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Summary: Whether we are or are not convinced that Christ rose from the dead does not affect the reality of the Resurrection. The Bible presents it as objective history. But if we accept its reality by faith and live consistently in light of it, it changes our l

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"Reality Based Faith"

(John 20:19-29)

NOTE: Here is a suggested bulletin insert I wrote. The Sermon follows it, after the **** ed

Doubting Thomas and the Audacious Claim of the Resurrection

by Ed Vasicek, pastor, Highland Park Church Kokomo, IN

Thomas the Apostle was certainly a great man of faith, but he was skeptical and cynical by nature. The week before Christ was crucified, when opposition to Christ by the leaders was becoming intense, Jesus decided to go to Bethany, near Jerusalem, where Jesus’ enemies were strongest. The disciples were against such a plan, but Jesus was determined. He intended to resurrect His dear friend, Lazarus.

What did Thomas do? He responded, “Let us also go, that we may die with him” (John 11:16). Thomas was a dedicated follower of Jesus. He believed Jesus was the Messiah and was willing to risk his life for Him, as you can see in this context. But Jesus rising from the dead? Once again, truth was stranger than fiction.

When Thomas doubted the resurrection, he was not rejecting Jesus as much as he was rejecting the concept that Jesus could resurrect Himself (all three Persons of the Trinity participated in the resurrection, including the Son, according to John 2:18-22). He could not reconcile how Jesus could be God’s chosen Messiah and still God could allow Him to suffer the ignoble death of the cross. He was paradigm blind: the Jews knew that the Messiah was going to defeat Israel‘s enemies and bring in the Golden Age. Thomas did not understand the concept of one Messiah but two Comings. All he knew was that He who had worked so many miracles could not deliver Himself from the Romans. Thomas was thrown for a loop.

Lest you go too hard on Thomas, remember the other disciples did not believe in the resurrection (except for John) until they themselves saw Jesus. They thought the women were crazy, and Thomas thought the other apostles were crazy in the same way. Jesus’ followers simply found it difficult to swallow the idea of the resurrection. The idea of the resurrection IS a crazy, absurd thought. It just happens to be true. That is why Paul says that the Gospel is “foolishness to them that perish.” It is an offensive, scandalous message to those whose hearts are hard.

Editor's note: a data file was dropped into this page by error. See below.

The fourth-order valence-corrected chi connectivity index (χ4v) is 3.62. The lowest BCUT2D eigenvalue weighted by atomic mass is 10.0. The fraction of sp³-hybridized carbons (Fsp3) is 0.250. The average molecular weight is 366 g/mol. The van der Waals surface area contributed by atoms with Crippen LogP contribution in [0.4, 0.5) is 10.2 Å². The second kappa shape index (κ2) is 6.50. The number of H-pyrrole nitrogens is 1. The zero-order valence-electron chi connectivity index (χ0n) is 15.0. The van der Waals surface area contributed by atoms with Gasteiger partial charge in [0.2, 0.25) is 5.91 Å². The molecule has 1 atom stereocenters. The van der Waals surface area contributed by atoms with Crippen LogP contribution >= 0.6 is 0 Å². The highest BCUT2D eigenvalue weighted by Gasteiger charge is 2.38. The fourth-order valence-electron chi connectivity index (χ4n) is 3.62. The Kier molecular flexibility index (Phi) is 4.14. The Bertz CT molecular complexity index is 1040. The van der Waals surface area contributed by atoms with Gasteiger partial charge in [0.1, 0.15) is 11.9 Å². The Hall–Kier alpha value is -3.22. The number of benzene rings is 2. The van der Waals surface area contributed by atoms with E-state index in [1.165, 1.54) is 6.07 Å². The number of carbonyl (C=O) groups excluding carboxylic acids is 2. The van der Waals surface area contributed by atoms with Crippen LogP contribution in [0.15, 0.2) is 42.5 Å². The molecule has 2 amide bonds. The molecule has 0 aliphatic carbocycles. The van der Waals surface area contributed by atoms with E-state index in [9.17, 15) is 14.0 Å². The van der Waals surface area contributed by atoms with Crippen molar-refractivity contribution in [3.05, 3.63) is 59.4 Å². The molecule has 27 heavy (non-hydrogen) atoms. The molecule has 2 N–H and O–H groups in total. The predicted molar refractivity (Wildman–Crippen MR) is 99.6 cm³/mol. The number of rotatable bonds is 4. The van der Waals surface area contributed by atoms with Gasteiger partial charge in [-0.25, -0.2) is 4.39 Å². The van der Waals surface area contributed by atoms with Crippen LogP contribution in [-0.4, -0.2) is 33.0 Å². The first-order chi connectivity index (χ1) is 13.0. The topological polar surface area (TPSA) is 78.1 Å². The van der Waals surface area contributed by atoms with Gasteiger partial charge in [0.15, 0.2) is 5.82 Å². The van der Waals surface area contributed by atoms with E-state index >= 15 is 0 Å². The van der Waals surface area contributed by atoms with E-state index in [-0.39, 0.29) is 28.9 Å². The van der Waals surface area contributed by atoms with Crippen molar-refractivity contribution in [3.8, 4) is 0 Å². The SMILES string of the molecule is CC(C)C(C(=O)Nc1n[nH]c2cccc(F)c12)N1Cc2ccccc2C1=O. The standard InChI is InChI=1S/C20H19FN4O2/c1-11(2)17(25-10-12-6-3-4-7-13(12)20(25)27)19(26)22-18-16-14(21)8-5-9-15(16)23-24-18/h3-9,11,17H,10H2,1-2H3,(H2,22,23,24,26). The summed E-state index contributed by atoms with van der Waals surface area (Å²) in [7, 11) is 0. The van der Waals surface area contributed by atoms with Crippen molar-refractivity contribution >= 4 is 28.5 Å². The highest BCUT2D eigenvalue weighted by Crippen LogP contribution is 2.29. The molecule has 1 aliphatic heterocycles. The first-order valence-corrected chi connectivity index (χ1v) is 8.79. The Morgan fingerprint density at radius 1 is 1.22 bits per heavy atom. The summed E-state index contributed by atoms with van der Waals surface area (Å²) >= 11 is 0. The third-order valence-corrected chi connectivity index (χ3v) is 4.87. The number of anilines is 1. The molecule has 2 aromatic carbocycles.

The previously skeptical apostles became so convinced of the truth of the resurrection of Jesus that they suffered torture and laid down their lives rather than deny its authenticity. They did not espouse the resurrection as a theory: they were convinced, against their skeptical natures, that it was a fact. As church history and modern evangelical experiences demonstrate, convinced skeptics often become the greatest Christians. They become the Josh McDowells and the C.S. Lewises.

We who live in the church age have heard about the resurrection of Christ since childhood. The “absurd edge” of our belief doesn’t register because we are used to hearing about it. But everything in the Christian faith hinges on this one event. If it is untrue, Jesus was just an egotistical philosopher who called great attention to Himself and made audacious claims. If it is true, Jesus surely is the Son of God and the Scriptures are the Word of God. Those who trust Christ will enjoy eternity with God in heaven while those who reject Him will enter into “outer darkness.” The resurrection is either history’s greatest hoax or history’s greatest event. For those of us who believe, we can testify that the resurrection, which occurred nearly 2,000 years ago, has changed

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1. The Arab world was inflamed at Al Jisira TV for misleading viewers into thinking the US was losing the war.

2. Behind every conflict or difference are assumptions, slants, and personalities; by emphasizing one detail to the exclusion of others, it is possible to technically speak the truth but still be horrendously misleading.

3. But no matter what people say, what happened is what happened.

4. Many modern Americans hold to a philosophy called existentialism. Most people who do so are unfamiliar with this term, so let explain it as they would:

"What is true for you may not be true for me and vice-versa. If it works for us, that is all that matters."

5. Bible-oriented Christianity refuses to join that club. We maintain that spiritual truth, like physical truth, is often just as objective and factual.

6. And nowhere is this seen more clearly than in the resurrection.

7. Our entire faith hinges on the belief that Christ rose physically and literally after being dead for days.

8. Paul writes: 1 Corinthians 15:13-19, "If there is no resurrection of the dead, then not even Christ has been raised. And if Christ has not been raised, our preaching is useless and so is your faith. More than that, we are then found to be false witnesses about God, for we have testified about God that he raised Christ from the dead. But he did not raise him if in fact the dead are not raised. For if the dead are not raised, then Christ has not been raised either. And if Christ has not been raised, your faith is futile; you are still in your sins. Then those also who have fallen asleep in Christ are lost. If only for this life we have hope in Christ, we are to be pitied more than all men.

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